Grinberg, L. T., Anghinah, R., Nascimento, C. F., Amaro, E., Leite, R. P., Martin, M. d. G. M., . . . Nitrini, R. (2016). Chronic Traumatic Encephalopathy Presenting as Alzheimer’s Disease in a Retired Soccer Player. Journal of Alzheimer’s disease : JAD, 54(1), 169-174. doi:10.3233/JAD-160312

Kadavath, H., Hofele, R. V., Biernat, J., Kumar, S., Tepper, K., Urlaub, H., . . . Zweckstetter, M. (2015). Tau stabilizes microtubules by binding at the interface between tubulin heterodimers. 112(24), 7501-7506. doi:10.1073/pnas.1504081112 %J Proceedings of the National Academy of Sciences

Koerte, I. K., Mayinger, M., Muehlmann, M., Kaufmann, D., Lin, A. P., Steffinger, D., . . . Behavior. (2016). Cortical thinning in former professional soccer players. 10(3), 792-798. doi:10.1007/s11682-015-9442-0

McKee, A. C., Cantu, R. C., Nowinski, C. J., Hedley-Whyte, E. T., Gavett, B. E., Budson, A. E., . . . Stern, R. A. (2009). Chronic Traumatic Encephalopathy in Athletes: Progressive Tauopathy After Repetitive Head Injury. Journal of Neuropathology & Experimental Neurology, 68(7), 709-735. doi:10.1097/NEN.0b013e3181a9d503 %J Journal of Neuropathology & Experimental Neurology

Nitrini, R. (2017). Soccer (Football Association) and chronic traumatic encephalopathy: A short review and recommendation. Dementia & neuropsychologia, 11(3), 218-220. doi:10.1590/1980-57642016dn11-030002

Omalu, B. I., DeKosky, S. T., Minster, R. L., Kamboh, M. I., Hamilton, R. L., & Wecht, C. H. (2005). Chronic Traumatic Encephalopathy in a National Football League Player. Neurosurgery, 57(1), 128-134. doi:10.1227/01.NEU.0000163407.92769.ED %J Neurosurgery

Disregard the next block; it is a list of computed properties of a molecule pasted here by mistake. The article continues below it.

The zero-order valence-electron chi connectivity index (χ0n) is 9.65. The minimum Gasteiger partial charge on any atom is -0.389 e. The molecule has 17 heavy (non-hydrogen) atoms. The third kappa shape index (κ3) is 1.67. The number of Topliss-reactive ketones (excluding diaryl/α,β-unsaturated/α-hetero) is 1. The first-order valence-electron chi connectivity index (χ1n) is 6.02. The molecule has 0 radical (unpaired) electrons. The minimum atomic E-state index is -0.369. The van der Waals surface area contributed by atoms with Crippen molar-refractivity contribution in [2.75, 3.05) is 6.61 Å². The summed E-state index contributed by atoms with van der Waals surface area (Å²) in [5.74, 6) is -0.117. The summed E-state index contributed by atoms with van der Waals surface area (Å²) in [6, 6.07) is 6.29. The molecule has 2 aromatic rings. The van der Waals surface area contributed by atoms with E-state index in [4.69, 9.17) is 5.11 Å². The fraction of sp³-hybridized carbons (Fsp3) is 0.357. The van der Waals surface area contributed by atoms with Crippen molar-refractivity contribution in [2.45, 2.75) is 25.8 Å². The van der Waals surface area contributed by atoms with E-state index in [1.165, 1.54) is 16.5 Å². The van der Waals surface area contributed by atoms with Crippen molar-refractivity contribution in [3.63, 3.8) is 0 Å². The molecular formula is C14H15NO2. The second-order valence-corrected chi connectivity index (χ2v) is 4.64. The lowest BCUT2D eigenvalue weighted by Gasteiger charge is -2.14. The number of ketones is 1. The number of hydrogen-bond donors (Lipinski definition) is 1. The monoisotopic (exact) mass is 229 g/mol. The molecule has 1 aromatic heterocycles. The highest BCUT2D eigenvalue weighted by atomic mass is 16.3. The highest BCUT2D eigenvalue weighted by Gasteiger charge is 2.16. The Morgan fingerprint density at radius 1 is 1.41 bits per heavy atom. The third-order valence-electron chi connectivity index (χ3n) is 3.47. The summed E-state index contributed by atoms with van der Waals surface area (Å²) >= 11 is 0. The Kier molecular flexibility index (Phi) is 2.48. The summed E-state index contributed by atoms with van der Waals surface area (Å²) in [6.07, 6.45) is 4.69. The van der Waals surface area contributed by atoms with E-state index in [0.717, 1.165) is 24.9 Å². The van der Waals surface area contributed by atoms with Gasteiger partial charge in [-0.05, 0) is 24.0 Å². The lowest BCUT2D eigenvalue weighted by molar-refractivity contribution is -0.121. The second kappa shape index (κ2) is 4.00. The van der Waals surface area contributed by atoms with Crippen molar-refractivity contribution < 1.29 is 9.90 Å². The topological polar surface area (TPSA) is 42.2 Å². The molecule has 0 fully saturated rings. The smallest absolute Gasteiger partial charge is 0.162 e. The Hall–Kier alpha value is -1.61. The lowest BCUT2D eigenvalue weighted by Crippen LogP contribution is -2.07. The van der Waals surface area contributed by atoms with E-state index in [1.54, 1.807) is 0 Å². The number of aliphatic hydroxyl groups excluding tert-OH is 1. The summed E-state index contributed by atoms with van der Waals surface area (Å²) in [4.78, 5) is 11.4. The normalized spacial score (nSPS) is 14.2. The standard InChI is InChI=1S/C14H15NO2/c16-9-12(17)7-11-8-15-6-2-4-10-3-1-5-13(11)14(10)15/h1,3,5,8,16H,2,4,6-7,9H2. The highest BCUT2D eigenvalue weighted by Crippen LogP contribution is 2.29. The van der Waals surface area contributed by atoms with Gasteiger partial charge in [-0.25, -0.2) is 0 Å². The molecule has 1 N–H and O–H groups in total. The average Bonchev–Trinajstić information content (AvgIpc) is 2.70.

Penfield, W., & Rasmussen, T. (1950). The cerebral cortex of man; a clinical study of localization of function. Oxford, England: Macmillan.

Rodrigues, A. C., Lasmar, R. P., & Caramelli, P. (2016). Effects of Soccer Heading on Brain Structure and Function. 7(38). doi:10.3389/fneur.2016.00038

Zetterberg, H., Jonsson, M., Rasulzada, A., Popa, C., Styrud, E., Hietala, M. A., . . . Blennow, K. (2007). No neurochemical evidence for brain injury caused by heading in soccer. British journal of sports medicine, 41(9), 574-577. doi:10.1136/bjsm.2007.037143

Images Citation

Regan, Michael (2019). Olivier Giroud of Chelsea scores his team’s first goal.    [Photograph], Retrieved 21:08, June 4, 2019, from

File:Estátua do Bellini2.jpg. (2017, December 31). Wikimedia Commons, the free media repository. Retrieved 21:08, June 4, 2019 from